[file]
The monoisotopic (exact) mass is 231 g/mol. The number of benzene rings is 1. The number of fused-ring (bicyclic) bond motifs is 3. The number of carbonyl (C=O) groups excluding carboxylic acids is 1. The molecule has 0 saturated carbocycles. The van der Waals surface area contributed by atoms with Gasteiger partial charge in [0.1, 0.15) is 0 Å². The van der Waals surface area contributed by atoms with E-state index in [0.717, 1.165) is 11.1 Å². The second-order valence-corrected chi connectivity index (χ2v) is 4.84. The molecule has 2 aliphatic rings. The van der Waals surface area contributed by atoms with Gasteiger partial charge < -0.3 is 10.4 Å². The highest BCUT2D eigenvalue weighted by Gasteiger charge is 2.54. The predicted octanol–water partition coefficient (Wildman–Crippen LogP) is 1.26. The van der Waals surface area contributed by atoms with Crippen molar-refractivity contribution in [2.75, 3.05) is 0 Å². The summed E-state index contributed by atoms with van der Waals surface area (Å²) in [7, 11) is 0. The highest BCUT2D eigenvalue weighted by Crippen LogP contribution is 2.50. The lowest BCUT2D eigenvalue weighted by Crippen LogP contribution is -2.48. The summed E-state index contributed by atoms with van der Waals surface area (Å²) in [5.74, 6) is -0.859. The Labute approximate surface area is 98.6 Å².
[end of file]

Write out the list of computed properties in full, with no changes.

The monoisotopic (exact) mass is 231 g/mol. The number of benzene rings is 1. The number of fused-ring (bicyclic) bond motifs is 3. The number of carbonyl (C=O) groups excluding carboxylic acids is 1. The molecule has 0 saturated carbocycles. The van der Waals surface area contributed by atoms with Gasteiger partial charge in [0.1, 0.15) is 0 Å². The van der Waals surface area contributed by atoms with E-state index in [0.717, 1.165) is 11.1 Å². The second-order valence-corrected chi connectivity index (χ2v) is 4.84. The molecule has 2 aliphatic rings. The van der Waals surface area contributed by atoms with Gasteiger partial charge < -0.3 is 10.4 Å². The highest BCUT2D eigenvalue weighted by Gasteiger charge is 2.54. The predicted octanol–water partition coefficient (Wildman–Crippen LogP) is 1.26. The van der Waals surface area contributed by atoms with Crippen molar-refractivity contribution in [2.75, 3.05) is 0 Å². The summed E-state index contributed by atoms with van der Waals surface area (Å²) in [7, 11) is 0. The highest BCUT2D eigenvalue weighted by Crippen LogP contribution is 2.50. The lowest BCUT2D eigenvalue weighted by Crippen LogP contribution is -2.48. The summed E-state index contributed by atoms with van der Waals surface area (Å²) in [5.74, 6) is -0.859. The Labute approximate surface area is 98.6 Å².